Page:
Earlier this week we presented a 1970 Mercury Cyclone GT as our Pick of the Day. How about the Ford version of the same car? The 1970 Torino GT played a similar role in the Ford lineup as an upscale, sporty model in the mid-size series. This SportsRoof for sale on ClassicCars.com by a dealer in Sherman, Texas is now our Pick of the Day.
Unlike the Cyclone series, the Torino GT was available as a convertible in addition to the SportsRoof fastback (the Cyclone had a notchback design). The Torino GT was available with hidden headlights, but it was optional (the Cyclone GT had them standard). You could opt for gradated Laser stripes on your Torino GT, adding some pizzaz to the styling, while the Cyclone GT featured standard, contrasting tone-on-tone paint, though it could be deleted.
Under the hood, the Torino GT came with a 302 two-barrel standard, while the Cyclone GT’s standard powerplant was the 351 two-barrel. If you wanted ram air on the Torino GT, you could opt for the Shaker scoop on both 351s and the 429 Cobra Jet, while the Cyclone GT’s vacuum-operated system was only available on the 429 CJ.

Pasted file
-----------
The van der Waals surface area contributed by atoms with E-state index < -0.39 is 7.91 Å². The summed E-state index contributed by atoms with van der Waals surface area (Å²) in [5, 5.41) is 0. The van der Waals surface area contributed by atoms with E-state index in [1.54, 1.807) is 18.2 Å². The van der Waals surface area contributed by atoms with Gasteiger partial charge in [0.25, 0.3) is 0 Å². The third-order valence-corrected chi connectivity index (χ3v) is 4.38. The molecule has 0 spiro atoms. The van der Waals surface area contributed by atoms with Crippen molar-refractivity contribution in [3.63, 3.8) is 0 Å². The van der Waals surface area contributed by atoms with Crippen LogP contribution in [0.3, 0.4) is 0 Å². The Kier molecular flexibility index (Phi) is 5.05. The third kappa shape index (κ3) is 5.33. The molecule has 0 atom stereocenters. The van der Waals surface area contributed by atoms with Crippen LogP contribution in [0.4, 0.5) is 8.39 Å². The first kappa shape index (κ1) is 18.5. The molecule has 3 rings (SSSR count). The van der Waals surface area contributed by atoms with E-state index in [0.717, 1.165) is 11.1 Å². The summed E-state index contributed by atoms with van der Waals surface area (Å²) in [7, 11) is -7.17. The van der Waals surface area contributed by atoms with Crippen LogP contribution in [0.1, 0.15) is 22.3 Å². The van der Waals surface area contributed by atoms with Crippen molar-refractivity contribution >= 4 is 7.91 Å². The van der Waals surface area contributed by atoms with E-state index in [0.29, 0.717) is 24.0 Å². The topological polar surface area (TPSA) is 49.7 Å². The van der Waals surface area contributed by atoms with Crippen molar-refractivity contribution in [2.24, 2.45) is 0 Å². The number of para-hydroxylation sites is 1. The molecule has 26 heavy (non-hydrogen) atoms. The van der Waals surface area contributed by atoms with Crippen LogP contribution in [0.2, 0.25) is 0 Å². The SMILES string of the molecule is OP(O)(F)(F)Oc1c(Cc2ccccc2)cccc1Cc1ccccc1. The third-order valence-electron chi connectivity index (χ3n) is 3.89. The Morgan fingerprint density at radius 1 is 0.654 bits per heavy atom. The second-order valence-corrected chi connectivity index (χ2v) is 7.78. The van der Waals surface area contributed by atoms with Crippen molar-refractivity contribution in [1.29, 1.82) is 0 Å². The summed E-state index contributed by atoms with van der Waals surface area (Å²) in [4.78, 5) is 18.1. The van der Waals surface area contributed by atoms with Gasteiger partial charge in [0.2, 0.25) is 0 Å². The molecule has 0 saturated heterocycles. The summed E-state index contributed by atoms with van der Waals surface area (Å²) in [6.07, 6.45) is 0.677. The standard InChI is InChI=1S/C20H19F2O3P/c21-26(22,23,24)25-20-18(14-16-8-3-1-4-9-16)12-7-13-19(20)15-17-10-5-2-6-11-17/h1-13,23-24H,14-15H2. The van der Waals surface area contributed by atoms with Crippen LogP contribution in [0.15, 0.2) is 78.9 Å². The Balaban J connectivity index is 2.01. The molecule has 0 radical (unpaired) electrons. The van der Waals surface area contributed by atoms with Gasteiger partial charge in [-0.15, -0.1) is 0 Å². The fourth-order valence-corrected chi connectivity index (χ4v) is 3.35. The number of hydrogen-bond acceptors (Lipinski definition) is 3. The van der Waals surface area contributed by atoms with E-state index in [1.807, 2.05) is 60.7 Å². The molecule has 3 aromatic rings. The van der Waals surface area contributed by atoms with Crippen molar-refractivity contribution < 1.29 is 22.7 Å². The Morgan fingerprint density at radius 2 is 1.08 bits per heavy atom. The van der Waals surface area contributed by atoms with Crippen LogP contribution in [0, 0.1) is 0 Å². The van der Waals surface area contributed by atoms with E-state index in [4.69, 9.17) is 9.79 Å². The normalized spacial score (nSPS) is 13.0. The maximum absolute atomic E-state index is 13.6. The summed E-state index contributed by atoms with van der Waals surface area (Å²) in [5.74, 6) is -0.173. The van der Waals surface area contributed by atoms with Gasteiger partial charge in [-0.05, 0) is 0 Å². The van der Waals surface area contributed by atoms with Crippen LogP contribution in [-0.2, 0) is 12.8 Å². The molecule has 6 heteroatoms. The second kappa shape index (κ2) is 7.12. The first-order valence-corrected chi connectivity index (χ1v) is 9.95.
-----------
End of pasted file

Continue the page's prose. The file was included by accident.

When it comes down to it, it must come down to styling: Do you prefer the Torino’s NASCAR-bred shape or the Coke-bottle curves of the Cyclone GT?
This 1970 Ford Torino GT SportsRoof for sale is one of 1,564 Raven Black SportsRoofs built that year; of those, only 106 were ordered with the white vinyl bench seat interior. The original buyer spec’d out the optional 360-horsepower 429-4V (often known as the Thunder Jet, and coded “N” in the fifth character of the VIN), of which it’s one of 2,223 built with the C6 automatic (this one a column-shift). Not many options on this one per the Marti Report: Laser stripes, electric clock, Visibility Light Group, front disc brakes and AM radio. This is a solid muscle car from the peak of the era. Seller claims the 429 is numbers-matching and that it “runs and drives great.”
So, maybe this 1970 Ford Torino GT SportsRoof is a step down in power from the Cobra Jet-powered Cyclone GT, but its price is also more likely in line for the average collector. For $45,500, that seems to be the going rate for big-block goodness these days.
To view this listing on ClassicCars.com, see Pick of the Day.